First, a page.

Why might someone need an artificial intervention, as opposed to going by the natural patterns of sunrise/sunset?

Natural sunlight is the best source of light for our circadian health. In fact, it is so good, that the amount of blue light contained in sunlight is actually highest in the mornings, when the effect of blue light on our circadian timing is strongest, and is lowest in the evening when we are gearing down to go to sleep. In contrast, the amount of blue light in artificial light is constant, so can be damaging to our sleep with evening exposure.

Morning BWL can be used as a proxy for morning sunlight during the winter or on cloudy/rainy days when our exposure to sunlight is limited. It can also be helpful if a person is unable to get outside to experience sunlight, such as if they are infirm or chronically fatigued, or have work/school obligations that limit their time for going outside in the mornings. When given a choice, however, sunlight is always best.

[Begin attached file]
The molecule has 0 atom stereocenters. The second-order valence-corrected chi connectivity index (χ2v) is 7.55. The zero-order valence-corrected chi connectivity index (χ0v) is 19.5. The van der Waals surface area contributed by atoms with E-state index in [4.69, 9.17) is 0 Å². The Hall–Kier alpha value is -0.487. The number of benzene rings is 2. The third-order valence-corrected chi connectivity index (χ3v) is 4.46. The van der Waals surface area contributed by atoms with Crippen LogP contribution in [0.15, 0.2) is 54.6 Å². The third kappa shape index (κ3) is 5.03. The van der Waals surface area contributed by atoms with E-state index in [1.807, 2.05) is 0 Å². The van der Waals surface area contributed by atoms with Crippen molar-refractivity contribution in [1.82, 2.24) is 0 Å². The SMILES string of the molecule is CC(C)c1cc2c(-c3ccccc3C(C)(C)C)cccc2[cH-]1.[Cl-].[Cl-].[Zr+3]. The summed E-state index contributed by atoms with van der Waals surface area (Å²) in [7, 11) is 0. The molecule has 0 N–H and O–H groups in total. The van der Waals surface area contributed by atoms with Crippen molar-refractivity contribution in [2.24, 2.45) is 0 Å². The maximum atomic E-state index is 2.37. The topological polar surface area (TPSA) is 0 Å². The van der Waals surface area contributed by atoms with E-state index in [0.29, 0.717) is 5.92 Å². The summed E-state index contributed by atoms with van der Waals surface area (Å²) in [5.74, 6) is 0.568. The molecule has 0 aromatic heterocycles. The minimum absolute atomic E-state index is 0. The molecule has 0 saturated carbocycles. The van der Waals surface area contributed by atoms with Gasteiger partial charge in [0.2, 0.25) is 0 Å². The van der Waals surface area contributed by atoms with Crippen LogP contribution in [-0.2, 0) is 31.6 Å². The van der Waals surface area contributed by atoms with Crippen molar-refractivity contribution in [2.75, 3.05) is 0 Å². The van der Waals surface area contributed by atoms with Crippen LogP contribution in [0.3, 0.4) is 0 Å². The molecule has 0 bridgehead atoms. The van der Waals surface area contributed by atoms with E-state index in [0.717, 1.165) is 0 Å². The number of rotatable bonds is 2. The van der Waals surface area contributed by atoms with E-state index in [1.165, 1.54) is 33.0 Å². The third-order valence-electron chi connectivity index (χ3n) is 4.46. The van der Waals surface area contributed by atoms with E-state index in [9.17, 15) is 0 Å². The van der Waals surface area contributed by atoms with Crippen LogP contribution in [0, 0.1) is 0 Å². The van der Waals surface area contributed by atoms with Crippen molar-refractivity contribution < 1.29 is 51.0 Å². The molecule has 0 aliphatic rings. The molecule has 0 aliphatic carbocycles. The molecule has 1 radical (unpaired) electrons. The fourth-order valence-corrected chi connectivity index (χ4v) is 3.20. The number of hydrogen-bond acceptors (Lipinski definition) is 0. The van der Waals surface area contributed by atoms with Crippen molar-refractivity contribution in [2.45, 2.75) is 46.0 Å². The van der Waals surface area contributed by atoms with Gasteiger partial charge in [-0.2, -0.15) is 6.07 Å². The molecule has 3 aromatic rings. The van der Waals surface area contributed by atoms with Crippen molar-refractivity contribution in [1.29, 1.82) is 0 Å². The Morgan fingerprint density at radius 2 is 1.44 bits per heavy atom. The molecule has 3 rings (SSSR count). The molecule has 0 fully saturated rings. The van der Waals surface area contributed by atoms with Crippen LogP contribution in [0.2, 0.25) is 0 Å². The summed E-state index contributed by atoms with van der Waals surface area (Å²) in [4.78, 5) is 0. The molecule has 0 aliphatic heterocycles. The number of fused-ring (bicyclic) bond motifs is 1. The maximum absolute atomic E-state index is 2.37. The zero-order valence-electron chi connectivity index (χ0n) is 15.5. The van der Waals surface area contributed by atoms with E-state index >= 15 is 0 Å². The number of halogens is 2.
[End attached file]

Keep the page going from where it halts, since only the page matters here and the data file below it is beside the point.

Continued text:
How do sleep issues/circadian rhythm disturbances affect health?

Our sleep/wake pattern is one of our circadian rhythms, so I like to think in terms of disturbed circadian rhythms as the cause of long-term sleep problems—they are highly intertwined.

Some of the longer-term health issues associated with short sleep duration and poor-quality sleep in children include suboptimal neurodevelopmental outcomes related to cognition, behavior and academic achievement in children, mental health issues such as depression, obesity, fatigue, and decreased quality of life. Adults, in addition to these, are at risk for cardiovascular disease and metabolic syndrome.